There are plenty of reasons why the failure to land a big fish this offseason hurt the San Francisco Giants’ brand, but the immediate on-field effect would seem to loom larger: who will anchor the lineup?
As discussed in the most recent McCovey Chroncicles podcast, Mitch Haniger was always seen as a complimentary piece (to Aaron Judge, at least), and now, paired with Michael Conforto, it sure seems like they’re the two new guys the Giants will be counting on to strengthen and lengthen their lineup. But would a pair of potentially 2-win players be what the team actually needs or is their a breakout candidate already in their midst?
I want to be clear in my definition before going deeper into this post: I’m talking about who has the potential to post, say, a 120 OPS+ or better. Last season, 24 (qualified — 3.1 PA/g) hitters in the NL hit that mark:
That’s not a traditional “breakout candidate” criteria, I’ll grant you, but for the purposes of this post, I’m asking, “Who will breakout and be a great hitter?” I’m considering “great” to mean a player who’s at least 20% better than the league average.
And one more thing: Joc Pederson cleared the 120 OPS+ mark in 2022 with 144 on a line of .274/.353/.521 (.874 OPS). He just happened to not qualify for the batting title (433 plate appearances). ZiPS projects just a 112 OPS+ next year, but I don’t think we should get caught up in whether or not he will be a “breakout” in 2023 because last season was his breakout and we’re trying to predict who will be this year’s surprise. A negative regression year for Pederson will not be a surprise, and if he still manages to put up an equivalent season to 2022, then it will not be a breakout.
All that said, let’s go —
Based on ZiPS, these are the hitters projected to have an OPS+ of 110 or greater: J.D. Davis (113), Michael Conforto (112), Joc Pederson (112), Mitch Haniger (110), and Mike Yastrzemski (110). We’ve already knocked out Pederson from the label, so let’s focus on the other three.
Michael Conforto’s career OPS+ is 124, Mitch Haniger’s is 123, so I would not presume that a 120 or greater season (by OPS+) would represent any sort of breakout. Anything they did approaching that number would be best labeled as “a return to form,” as both dudes are coming off big injuries.
Mike Yastrzemski is older than both Haniger and Conforto and will be 33 by the end of the season. He’s statistically in his post-prime phase anyway, and since a 136 OPS+ combined in 2019 and 2020, he has an OPS+ of just 101 since turning 30. But his 80th percentile ZiPS projection — if almost everything goes right for him this year and he’s able to have one last great year — suggests a 127 OPS+. Would that still constitute a breakout after 2019 and 2020? I don’t think so.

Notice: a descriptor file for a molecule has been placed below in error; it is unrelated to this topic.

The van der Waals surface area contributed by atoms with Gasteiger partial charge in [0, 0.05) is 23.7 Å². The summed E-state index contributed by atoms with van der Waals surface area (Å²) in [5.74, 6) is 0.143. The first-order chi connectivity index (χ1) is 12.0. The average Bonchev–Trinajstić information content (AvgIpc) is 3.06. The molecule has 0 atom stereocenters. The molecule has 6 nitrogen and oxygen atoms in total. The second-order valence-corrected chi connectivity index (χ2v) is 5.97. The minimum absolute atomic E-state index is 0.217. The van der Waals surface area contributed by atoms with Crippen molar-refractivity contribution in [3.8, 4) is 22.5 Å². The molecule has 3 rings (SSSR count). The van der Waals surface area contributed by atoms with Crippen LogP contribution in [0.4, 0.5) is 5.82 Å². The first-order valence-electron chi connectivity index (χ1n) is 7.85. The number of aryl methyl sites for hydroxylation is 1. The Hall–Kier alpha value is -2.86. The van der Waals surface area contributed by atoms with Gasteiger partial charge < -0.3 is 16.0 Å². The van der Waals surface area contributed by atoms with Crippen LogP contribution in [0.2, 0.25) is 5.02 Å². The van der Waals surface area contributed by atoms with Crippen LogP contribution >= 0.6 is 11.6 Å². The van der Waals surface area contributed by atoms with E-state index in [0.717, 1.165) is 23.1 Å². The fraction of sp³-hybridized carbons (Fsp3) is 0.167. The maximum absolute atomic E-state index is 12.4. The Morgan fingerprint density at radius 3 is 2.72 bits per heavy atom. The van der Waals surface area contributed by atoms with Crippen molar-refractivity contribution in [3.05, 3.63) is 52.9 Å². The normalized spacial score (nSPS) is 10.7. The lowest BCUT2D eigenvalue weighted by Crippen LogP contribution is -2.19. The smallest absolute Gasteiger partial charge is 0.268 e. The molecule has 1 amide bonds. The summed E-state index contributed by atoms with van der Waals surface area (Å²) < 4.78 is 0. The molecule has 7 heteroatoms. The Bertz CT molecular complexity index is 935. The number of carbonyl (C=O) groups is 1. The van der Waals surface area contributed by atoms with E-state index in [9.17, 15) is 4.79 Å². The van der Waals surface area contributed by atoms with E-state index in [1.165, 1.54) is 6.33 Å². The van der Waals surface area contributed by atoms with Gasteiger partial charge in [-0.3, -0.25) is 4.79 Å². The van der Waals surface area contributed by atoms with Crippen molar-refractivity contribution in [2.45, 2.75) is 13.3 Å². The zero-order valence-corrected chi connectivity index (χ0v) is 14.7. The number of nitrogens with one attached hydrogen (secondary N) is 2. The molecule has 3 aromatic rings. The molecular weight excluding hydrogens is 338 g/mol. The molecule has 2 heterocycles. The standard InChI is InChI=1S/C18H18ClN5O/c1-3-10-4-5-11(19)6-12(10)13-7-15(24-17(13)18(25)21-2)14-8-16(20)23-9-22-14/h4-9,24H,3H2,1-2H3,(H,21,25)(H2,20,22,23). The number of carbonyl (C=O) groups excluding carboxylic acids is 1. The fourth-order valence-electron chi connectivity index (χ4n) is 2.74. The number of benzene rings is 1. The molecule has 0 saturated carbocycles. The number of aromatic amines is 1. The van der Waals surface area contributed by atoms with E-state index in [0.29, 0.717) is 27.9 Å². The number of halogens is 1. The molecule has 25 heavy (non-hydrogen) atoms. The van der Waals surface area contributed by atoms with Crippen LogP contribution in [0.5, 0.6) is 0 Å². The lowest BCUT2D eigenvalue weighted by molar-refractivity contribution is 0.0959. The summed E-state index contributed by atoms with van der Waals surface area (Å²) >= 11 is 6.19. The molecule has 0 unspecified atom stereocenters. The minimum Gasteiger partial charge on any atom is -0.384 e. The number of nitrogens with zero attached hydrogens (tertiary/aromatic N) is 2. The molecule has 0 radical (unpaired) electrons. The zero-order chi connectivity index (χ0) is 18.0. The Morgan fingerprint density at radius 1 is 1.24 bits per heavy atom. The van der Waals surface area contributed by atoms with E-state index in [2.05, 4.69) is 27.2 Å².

So, let’s stay on this 80th percentile list for a moment. Two batters jump out as players who could break into last year’s top 10 by OPS+: J.D. Davis (134) and Joc Pederson (132).
J.D. Davis’ best season by OPS+ was in 2019, when he hit .307/.369/.527 (.895 OPS/137 OPS+) in 453 plate appearances. And in the three seasons since, he’s posted a 117 OPS+. He would not seem to be the math breakout candidate I’m looking for, but if he is able to come close to that 2019 or even stick to his career OPS+ and line (116; .265/.350/.439), he will be an incredibly valuable player for the Giants, defensive liabilities excepted.
Wilmer Flores (130), Mitch Haniger (130), Michael Conforto (129) LaMonte Wade Jr. (124), and David Villar (123) also stand out on this 80th percentile list. Those OPS+es would represent career years for Flores and Wade Jr. Could we plausibly call Wilmer Flores’ age-31 season his breakout season? And hasn’t he already established himself as a key part of the lineup?
A glance at ZiPS doesn’t quite do the math portion of this analysis justice, and I didn’t even mention Joey Bart as a possible breakout — which even FanGraphs did in this piece Brady mentioned in his writeup on the catching position last week — but I am trying to narrowly define breakout here for the purpose of predicting who will be the “face” of the lineup.
That’s not really been the front office’s m.o. when it comes to roster construction, of course, and even in 2021, Belt, Posey, and Crawford were a part of a huge machine. There wasn’t just one guy you could point to like we would’ve done had the Giants signed Judge or Correa; and finding that one guy in lieu of either of them is more my point here.
Because I think there can be a guy. Not one whom the team must rely on for all their offense, but more as a straw that stirs the drink. Call it a... gut feeling. Somebody’s going to step up and be this year’s Joc Pederson... to go with Joc Pederson. And, probably either Haniger or Conforto. And so it’d be this guy plus 2-3 more that would really form the core of the lineup, along with the super platooning.
The ZiPS projection only has two players with 20 home runs: Yastrzemski and David Villar. Of all the players I’ve talked about so far, only three have projections of 500+ plate appearances: Mike Yastrzemski, Wilmer Flores, and David Villar. Last year, the Giants had five players with a 120 or better OPS+: Joc Pederson (144; 433 PA), J.D. Davis (140; 158 PA), Austin Dean (136; 9 PA); Jason Vosler (127; 111 PA), and David Villar (120; 181 PA).
Now, technically, David Villar has already hit my breakout player criteria, but I’m calling those 181 plate appearances too small a sample and predicting him as this year’s breakout hitter. Who do you think it will be?